Plans for Political Union Unravel in Europe

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from The Wall Street Journal,

Quest to Ensure Euro’s Long-Term Survival by Forging Deeper Union Is Fizzling.

European vs US recovery gap since 2007

Europe’s quest to ensure the euro’s long-term survival by forging a deeper political union out of crisis is fizzling out.

A European Union summit, starting Thursday, was originally intended to pave the way for tighter coordination of economic policies, but now is expected to make little progress. Many European officials say they are losing hope of reaching a deal in the next year to build elements of a common government for the 17 countries that use the euro, including shared spending, borrowing and support for banks and depositors.

Germany is leading the resistance. In Vilnius, Lithuania, last month, German Finance Minister Wolfgang Schäuble orchestrated a revolt against a proposal to let EU officials decide when euro-zone banks should be wound down or restructured.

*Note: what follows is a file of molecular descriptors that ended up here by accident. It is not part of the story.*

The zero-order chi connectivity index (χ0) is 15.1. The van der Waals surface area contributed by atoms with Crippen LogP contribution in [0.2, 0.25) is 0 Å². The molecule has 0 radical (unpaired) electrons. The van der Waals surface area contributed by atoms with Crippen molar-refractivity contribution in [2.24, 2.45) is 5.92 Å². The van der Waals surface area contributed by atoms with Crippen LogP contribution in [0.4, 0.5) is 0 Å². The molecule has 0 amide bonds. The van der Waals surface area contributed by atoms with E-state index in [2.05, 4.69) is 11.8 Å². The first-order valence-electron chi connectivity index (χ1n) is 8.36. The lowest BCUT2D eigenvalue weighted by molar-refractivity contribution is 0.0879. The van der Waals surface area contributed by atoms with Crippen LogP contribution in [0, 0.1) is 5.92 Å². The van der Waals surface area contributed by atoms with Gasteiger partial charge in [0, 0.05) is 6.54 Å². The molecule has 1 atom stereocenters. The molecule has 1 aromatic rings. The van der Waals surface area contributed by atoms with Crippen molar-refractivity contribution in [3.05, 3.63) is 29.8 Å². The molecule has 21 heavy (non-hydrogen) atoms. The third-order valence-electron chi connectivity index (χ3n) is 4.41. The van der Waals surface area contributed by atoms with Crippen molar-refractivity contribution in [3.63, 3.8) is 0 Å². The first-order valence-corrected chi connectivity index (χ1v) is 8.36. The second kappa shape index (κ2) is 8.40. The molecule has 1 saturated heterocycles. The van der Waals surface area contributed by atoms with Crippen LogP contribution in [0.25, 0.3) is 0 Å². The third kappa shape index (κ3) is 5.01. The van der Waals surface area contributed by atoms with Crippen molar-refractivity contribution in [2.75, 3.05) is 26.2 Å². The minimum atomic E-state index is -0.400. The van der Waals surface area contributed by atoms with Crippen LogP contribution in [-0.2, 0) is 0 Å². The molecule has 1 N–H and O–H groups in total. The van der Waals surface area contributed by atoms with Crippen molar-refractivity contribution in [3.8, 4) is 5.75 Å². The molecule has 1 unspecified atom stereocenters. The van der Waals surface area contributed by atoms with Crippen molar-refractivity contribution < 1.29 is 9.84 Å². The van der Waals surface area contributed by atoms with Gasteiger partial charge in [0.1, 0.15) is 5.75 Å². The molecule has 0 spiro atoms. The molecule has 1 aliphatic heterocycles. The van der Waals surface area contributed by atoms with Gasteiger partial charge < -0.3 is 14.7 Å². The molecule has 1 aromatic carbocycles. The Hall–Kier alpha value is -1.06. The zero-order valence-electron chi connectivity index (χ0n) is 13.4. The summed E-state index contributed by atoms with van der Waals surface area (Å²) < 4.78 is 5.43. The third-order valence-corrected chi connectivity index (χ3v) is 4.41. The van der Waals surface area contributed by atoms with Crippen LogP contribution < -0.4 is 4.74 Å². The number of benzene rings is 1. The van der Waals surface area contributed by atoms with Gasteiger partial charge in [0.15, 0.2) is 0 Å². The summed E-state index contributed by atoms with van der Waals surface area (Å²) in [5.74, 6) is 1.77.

The proposal was part of a so-called banking union in which Europe as a whole would stand behind its lenders. Many countries favor the concept because it would take pressure off weaker countries to support their banks alone. But German officials see parts of it as a green light for EU bureaucrats in Brussels to spend Germany’s money to rescue banks in Ireland or Spain. Mr. Schäuble mustered a coalition in Vilnius to block the proposal, recruiting EU members such as the U.K. that don’t use the euro and don’t want more powers for Brussels.

The quest for a deeper union was born last year at the height of financial-market panic in Europe, when fear was widespread that the euro might collapse. The crisis showed that sharing one currency among 17 countries with separate policies is an unstable formula. Although financial markets have calmed since then, the euro zone still is struggling with debt, unemployment and impaired banks, especially in Southern Europe.

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